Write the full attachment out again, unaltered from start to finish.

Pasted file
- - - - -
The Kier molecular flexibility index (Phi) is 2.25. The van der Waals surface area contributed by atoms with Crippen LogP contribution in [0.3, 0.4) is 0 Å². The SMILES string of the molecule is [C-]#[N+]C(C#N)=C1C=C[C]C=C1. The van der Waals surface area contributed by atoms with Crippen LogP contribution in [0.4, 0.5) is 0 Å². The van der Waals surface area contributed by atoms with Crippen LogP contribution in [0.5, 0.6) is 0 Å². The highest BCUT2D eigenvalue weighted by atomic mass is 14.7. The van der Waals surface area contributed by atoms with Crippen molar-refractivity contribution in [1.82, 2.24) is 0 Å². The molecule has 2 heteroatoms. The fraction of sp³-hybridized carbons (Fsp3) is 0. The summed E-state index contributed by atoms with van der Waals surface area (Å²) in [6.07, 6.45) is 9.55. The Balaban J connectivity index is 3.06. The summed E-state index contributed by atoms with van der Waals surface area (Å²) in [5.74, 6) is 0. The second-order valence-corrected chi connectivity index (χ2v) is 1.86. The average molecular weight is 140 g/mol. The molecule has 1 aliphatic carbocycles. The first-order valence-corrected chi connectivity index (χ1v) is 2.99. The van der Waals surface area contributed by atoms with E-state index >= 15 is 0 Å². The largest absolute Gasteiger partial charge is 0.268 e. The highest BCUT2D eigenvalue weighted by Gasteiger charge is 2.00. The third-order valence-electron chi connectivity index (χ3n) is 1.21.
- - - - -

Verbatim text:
The Kier molecular flexibility index (Phi) is 2.25. The van der Waals surface area contributed by atoms with Crippen LogP contribution in [0.3, 0.4) is 0 Å². The SMILES string of the molecule is [C-]#[N+]C(C#N)=C1C=C[C]C=C1. The van der Waals surface area contributed by atoms with Crippen LogP contribution in [0.4, 0.5) is 0 Å². The van der Waals surface area contributed by atoms with Crippen LogP contribution in [0.5, 0.6) is 0 Å². The highest BCUT2D eigenvalue weighted by atomic mass is 14.7. The van der Waals surface area contributed by atoms with Crippen molar-refractivity contribution in [1.82, 2.24) is 0 Å². The molecule has 2 heteroatoms. The fraction of sp³-hybridized carbons (Fsp3) is 0. The summed E-state index contributed by atoms with van der Waals surface area (Å²) in [6.07, 6.45) is 9.55. The Balaban J connectivity index is 3.06. The summed E-state index contributed by atoms with van der Waals surface area (Å²) in [5.74, 6) is 0. The second-order valence-corrected chi connectivity index (χ2v) is 1.86. The average molecular weight is 140 g/mol. The molecule has 1 aliphatic carbocycles. The first-order valence-corrected chi connectivity index (χ1v) is 2.99. The van der Waals surface area contributed by atoms with E-state index >= 15 is 0 Å². The largest absolute Gasteiger partial charge is 0.268 e. The highest BCUT2D eigenvalue weighted by Gasteiger charge is 2.00. The third-order valence-electron chi connectivity index (χ3n) is 1.21.